« Continue Browsing

e-mail article Print     e-mail article E-mail

Jessica Runck, Published November 28 2013

Homegrown Hollywood: New role brings back memories of disastrous first audition

A few weeks ago I filmed my first sitcom.

It’s pretty exciting to just write that sentence.

It’s even more exciting because this was a role I never thought I would play. “Ashley” was described as a “sexy party girl.”

I usually play that kind of girl’s nerdy, socially awkward best friend.

But I tapped into that one time in college when my roommates and I threw a giant party (before I cried and left the house), and it went well. The producers must have thought so, too, because a week later I was walking onto the set of “The Exes” (watch it on TVLand).

I was led to my dressing room and greeted by the cast (people I have watched and admired on TV for years.) I looked around at the cameras, the crew, the actors, and I couldn’t help but remember the very first time I was ever on a studio lot. The very first time I ever auditioned for a big role. The very first time I ever came close to my dream.

And it hadn’t been like this at all.

I had just signed with my new manager, and it was my first network audition. Before that, I had only auditioned for student projects or movies whose filmmakers made sure to start every audition with the words, “We can’t pay you, but …”

So I wanted everything to go perfectly.

The morning of the audition I rehearsed and rehearsed. I had chosen the perfect outfit – a salmon-colored dress with short sleeves – and decided exactly how to wear my hair. But as I stood in my pre-planned outfit reciting my lines, I happened to glance in the mirror and realized my perfect dress highlighted something unfortunate: my sweaty arm pits.

I panicked. Changing my dress was not an option. I had planned on this dress after trying and rejecting everything else in my closet.

My audition was in an hour, and I needed an immediate solution. Just before I thought I might have to go buy a new dress, I remembered something.

A minute later I was digging through my bathroom drawer. Finally, I pulled out exactly what I was looking for: maxi pads.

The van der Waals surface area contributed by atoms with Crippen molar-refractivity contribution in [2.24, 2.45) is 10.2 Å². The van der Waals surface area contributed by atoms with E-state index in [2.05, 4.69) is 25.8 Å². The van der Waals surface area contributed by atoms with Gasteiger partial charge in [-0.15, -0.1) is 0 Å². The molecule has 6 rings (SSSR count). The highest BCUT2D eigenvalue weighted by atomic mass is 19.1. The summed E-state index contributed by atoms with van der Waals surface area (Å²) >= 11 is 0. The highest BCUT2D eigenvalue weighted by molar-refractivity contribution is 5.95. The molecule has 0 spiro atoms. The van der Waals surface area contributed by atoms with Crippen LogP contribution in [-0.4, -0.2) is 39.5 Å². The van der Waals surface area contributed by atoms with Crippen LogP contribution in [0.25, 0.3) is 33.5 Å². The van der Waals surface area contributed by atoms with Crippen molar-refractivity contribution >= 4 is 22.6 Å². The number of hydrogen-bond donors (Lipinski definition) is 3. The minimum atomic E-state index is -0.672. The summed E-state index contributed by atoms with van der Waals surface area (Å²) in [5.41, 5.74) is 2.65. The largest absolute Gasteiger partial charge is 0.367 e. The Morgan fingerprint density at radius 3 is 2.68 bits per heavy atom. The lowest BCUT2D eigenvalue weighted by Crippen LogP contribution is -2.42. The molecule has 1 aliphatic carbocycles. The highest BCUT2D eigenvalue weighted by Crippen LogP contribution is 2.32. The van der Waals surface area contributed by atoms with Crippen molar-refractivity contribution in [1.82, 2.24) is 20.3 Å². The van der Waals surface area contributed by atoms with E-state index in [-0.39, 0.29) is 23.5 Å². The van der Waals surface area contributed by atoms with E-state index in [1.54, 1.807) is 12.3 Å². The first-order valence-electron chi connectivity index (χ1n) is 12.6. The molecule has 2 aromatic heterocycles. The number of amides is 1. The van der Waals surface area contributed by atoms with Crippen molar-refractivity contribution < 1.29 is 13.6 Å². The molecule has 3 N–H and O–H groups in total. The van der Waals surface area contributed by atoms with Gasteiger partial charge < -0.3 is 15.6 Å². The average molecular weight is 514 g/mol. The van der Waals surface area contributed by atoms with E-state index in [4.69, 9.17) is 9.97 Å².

I had read that you could use the pads to line the armpits of a dress. Plus, it said right there on the package they had “moisture-locking protection.” Perfect.

As I crossed the Warner Bros. lot, I was confident. I knew my lines, I had on the perfect dress, and I had moisture-free armpits.

I strolled to my audition, and I noticed that everyone was being incredibly kind to me. An important-looking man held the door, a producer I knew waved at me, a complete stranger said hello.

“If this is what big-time Hollywood is like, sign me up,” I thought.

A few minutes before my audition, I ducked into the bathroom to do a final check.

Teeth – check! Hair – check! Make-up – check! Armpits –

I stopped.

ARMPITS.

There, hanging out of the sleeve of my dress was a bright pink feminine hygiene product.

I couldn’t breathe, I couldn’t even look at myself.

This was why people had been so nice to me. This was why people had smiled at me with, what I now realized, was sympathy, not kindness.

I stood staring at myself in the mirror, humiliated.

But now, as I stood in my dressing room about to film my scenes for “The Exes,” I thought back to that day almost three years ago.

I realized none of that mattered.

I may never be the girl who has it all together, who doesn’t get nervous and who never makes mistakes. I am not the sexy party girl with the perfect hair and the perfectly dry armpits.

But I play one on TV.

Jessica Runck, who grew up in Wimbledon, N.D., and graduated from Concordia College, is a writer and actor living in Los Angeles. Visit www.jessicarunck.com for more information.